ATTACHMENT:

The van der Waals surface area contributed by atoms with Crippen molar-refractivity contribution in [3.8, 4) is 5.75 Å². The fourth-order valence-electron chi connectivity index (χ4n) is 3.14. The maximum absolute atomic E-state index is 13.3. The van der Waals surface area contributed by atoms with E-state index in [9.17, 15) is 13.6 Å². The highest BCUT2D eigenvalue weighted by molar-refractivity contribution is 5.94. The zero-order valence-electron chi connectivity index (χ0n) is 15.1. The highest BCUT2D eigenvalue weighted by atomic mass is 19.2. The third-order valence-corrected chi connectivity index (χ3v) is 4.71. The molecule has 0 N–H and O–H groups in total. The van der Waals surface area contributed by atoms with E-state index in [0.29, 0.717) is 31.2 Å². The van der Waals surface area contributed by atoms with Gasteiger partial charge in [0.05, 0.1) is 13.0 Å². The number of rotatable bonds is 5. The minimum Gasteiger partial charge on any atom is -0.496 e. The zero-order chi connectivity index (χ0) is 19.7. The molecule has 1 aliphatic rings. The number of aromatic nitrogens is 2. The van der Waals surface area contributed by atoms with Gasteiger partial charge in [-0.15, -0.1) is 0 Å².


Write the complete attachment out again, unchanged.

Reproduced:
The van der Waals surface area contributed by atoms with Crippen molar-refractivity contribution in [3.8, 4) is 5.75 Å². The fourth-order valence-electron chi connectivity index (χ4n) is 3.14. The maximum absolute atomic E-state index is 13.3. The van der Waals surface area contributed by atoms with E-state index in [9.17, 15) is 13.6 Å². The highest BCUT2D eigenvalue weighted by molar-refractivity contribution is 5.94. The zero-order valence-electron chi connectivity index (χ0n) is 15.1. The highest BCUT2D eigenvalue weighted by atomic mass is 19.2. The third-order valence-corrected chi connectivity index (χ3v) is 4.71. The molecule has 0 N–H and O–H groups in total. The van der Waals surface area contributed by atoms with E-state index in [0.29, 0.717) is 31.2 Å². The van der Waals surface area contributed by atoms with Gasteiger partial charge in [0.05, 0.1) is 13.0 Å². The number of rotatable bonds is 5. The minimum Gasteiger partial charge on any atom is -0.496 e. The zero-order chi connectivity index (χ0) is 19.7. The molecule has 1 aliphatic rings. The number of aromatic nitrogens is 2. The van der Waals surface area contributed by atoms with Gasteiger partial charge in [-0.15, -0.1) is 0 Å².